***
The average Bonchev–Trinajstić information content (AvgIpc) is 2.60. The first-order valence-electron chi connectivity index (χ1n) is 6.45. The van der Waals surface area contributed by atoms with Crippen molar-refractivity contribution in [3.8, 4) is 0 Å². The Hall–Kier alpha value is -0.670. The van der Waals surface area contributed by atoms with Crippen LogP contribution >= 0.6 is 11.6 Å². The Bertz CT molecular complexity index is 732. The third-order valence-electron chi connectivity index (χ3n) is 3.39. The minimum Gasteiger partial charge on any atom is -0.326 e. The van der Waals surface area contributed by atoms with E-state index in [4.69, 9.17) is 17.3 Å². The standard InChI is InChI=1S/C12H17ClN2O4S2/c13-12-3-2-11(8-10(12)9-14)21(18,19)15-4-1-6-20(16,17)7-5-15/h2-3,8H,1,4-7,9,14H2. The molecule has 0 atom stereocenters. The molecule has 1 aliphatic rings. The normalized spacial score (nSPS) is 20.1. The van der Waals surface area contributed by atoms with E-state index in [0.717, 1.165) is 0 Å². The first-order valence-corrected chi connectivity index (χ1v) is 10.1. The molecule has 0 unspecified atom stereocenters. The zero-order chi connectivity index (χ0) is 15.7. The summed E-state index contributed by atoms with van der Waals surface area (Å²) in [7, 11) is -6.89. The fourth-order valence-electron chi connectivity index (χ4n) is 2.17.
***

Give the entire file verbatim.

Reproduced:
The average Bonchev–Trinajstić information content (AvgIpc) is 2.60. The first-order valence-electron chi connectivity index (χ1n) is 6.45. The van der Waals surface area contributed by atoms with Crippen molar-refractivity contribution in [3.8, 4) is 0 Å². The Hall–Kier alpha value is -0.670. The van der Waals surface area contributed by atoms with Crippen LogP contribution >= 0.6 is 11.6 Å². The Bertz CT molecular complexity index is 732. The third-order valence-electron chi connectivity index (χ3n) is 3.39. The minimum Gasteiger partial charge on any atom is -0.326 e. The van der Waals surface area contributed by atoms with E-state index in [4.69, 9.17) is 17.3 Å². The standard InChI is InChI=1S/C12H17ClN2O4S2/c13-12-3-2-11(8-10(12)9-14)21(18,19)15-4-1-6-20(16,17)7-5-15/h2-3,8H,1,4-7,9,14H2. The molecule has 0 atom stereocenters. The molecule has 1 aliphatic rings. The normalized spacial score (nSPS) is 20.1. The van der Waals surface area contributed by atoms with E-state index in [0.717, 1.165) is 0 Å². The first-order valence-corrected chi connectivity index (χ1v) is 10.1. The molecule has 0 unspecified atom stereocenters. The zero-order chi connectivity index (χ0) is 15.7. The summed E-state index contributed by atoms with van der Waals surface area (Å²) in [7, 11) is -6.89. The fourth-order valence-electron chi connectivity index (χ4n) is 2.17.